The John Stuart Mill approach to Health Care Reform

October 21, 2009

(Guest Post by Matthew Ladner)

JSM once noted that if government would simply require an education, that it might save itself the trouble of providing one. He could have added trying to provide one at enormous cost, but let’s not quibble over details.

This was the approach to the Romney reform in MA, but that reform ignores the fundamental problem with our system: third party payers create a powerful incentive to ignore costs. The Romney plan did not address this central problem.

If you don’t believe it, give me an unlimited line of credit with your money at a Vegas casino and watch me transform into a gambling fiend.

The New York Times published an important piece suggesting a brilliant compromise: the government should mandate insurance, but only catastrophic insurance.

This would introduce supply and demand back into most of the health care market, which is precisely what is needed in order to curtail costs and thus prevent the continuing loss of coverage (which is a symptom, not the disease).

Government policy (both in the tax code and from Medicare and Medicaid) is directly responsible for the out of control costs we have experienced. Having quasi-socialized the health care system but without gaining monopoly power to dictate terms to health professionals, politicians have created a culture of “anything goes” in health care.

Paul Tsongas said it best “America is the only country that pretends that death is optional.”

The government, in essence, has created a health care culture which rejects the very essence of a government run plan, which is bureaucratically rationed care. Notice the scrambling to pretend that there are “no death panels” in the plan kicking around Congress. This is of course meaningless, as if there are no death panels there soon will be under a new name: Eurocare is all about having bureaucrats make cost/benefit decisions about health care. They withold treatment to 78 year old men with prostrate cancer so they can spend their limited resources on prenatal care.

Forget about arguing the ethics of Canadacare: after decades of anything goes Americans won’t go for it. If the Democrats pass it anyway, they are likely to rue the day. Put in death panels = driving off a cliff. Expanding coverage without rationing and death panels = faster fiscal suicide.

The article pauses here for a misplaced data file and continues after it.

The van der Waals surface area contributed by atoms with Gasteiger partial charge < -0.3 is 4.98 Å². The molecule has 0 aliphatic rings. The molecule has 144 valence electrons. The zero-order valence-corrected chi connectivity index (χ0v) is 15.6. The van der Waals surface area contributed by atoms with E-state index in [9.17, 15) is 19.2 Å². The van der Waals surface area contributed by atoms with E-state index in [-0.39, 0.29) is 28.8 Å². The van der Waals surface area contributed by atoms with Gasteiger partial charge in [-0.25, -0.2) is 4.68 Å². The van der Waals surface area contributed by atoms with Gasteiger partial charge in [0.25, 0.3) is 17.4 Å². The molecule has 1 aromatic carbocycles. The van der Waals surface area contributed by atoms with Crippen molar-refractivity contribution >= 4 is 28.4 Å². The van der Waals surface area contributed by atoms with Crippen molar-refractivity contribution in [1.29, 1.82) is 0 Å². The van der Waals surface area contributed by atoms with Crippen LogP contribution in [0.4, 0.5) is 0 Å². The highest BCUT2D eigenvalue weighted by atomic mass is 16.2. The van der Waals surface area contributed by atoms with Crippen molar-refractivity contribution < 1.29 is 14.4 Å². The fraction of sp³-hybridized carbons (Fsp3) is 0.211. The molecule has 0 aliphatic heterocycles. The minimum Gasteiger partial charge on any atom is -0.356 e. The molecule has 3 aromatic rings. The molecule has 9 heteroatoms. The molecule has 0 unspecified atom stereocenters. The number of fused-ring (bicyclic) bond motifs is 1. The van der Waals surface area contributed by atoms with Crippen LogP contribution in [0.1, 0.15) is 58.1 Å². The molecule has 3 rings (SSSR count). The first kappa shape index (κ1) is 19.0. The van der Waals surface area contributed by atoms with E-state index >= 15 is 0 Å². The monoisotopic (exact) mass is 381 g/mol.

We’re caught in a trap…can’t walk out!

It seems to me then that some sort of catastrophic mandate/increased out of pocket expenses/health savings account approach outlined in the Times article far more profoundly sensible than the fiscal/political suicide pact currently under discussion.

Munchausen by proxy syndrome in health care might have been great fun for the politicians while it lasted, but with a $1.4 trillion dollar deficit this year, we can no longer afford it.

The Unions Have Lost Nick Kristoff

October 15, 2009

(Guest Post by Matthew Ladner)

Read it and weep K-12 reactionaries.


Somewhere, John Rawls is smiling.

Over There (But Not Over Here)

September 21, 2009

Several years ago I was part of a delegation sent by the U.S. Department of Education to a conference in China on private education.  The U.S. Dept of Ed believed that encouraging the expansion of private education in China would help promote democracy.  Apparently, they thought private schools were good for democratic values over there, but not over here. 

I was reminded of that experience while reading a recent New York Times article about severe problems with education in South Africa.  The piece states:

Despite sharp increases in education spending since apartheid ended, South African children consistently score at or near rock bottom on international achievement tests, even measured against far poorer African countries. This bodes ill for South Africa’s ability to compete in a globalized economy, or to fill its yawning demand for skilled workers. And the wrenching achievement gap between black and white students persists.

Sound familiar?

And what does the NYT tell us is a central part of the problem:

The teachers’ union too often protected its members at the expense of pupils, critics say. “We have the highest level of teacher unionization in the world, but their focus is on rights, not responsibilities,” Mamphela Ramphele, former vice chancellor of the University of Cape Town, said in a recent speech.

I see.  Teacher unions over there = bad, while over here = good.  Sometimes you have to get people outside of their vested set of domestic interests to see how they really think the world works.

Union Busting — Good for the NYT, Bad for Everyone Else

May 4, 2009

The NYT has threatened to shutter its Boston Globe subsidiary in 60 days if its unions don’t agree to various cuts.  According to the Times’ own coverage: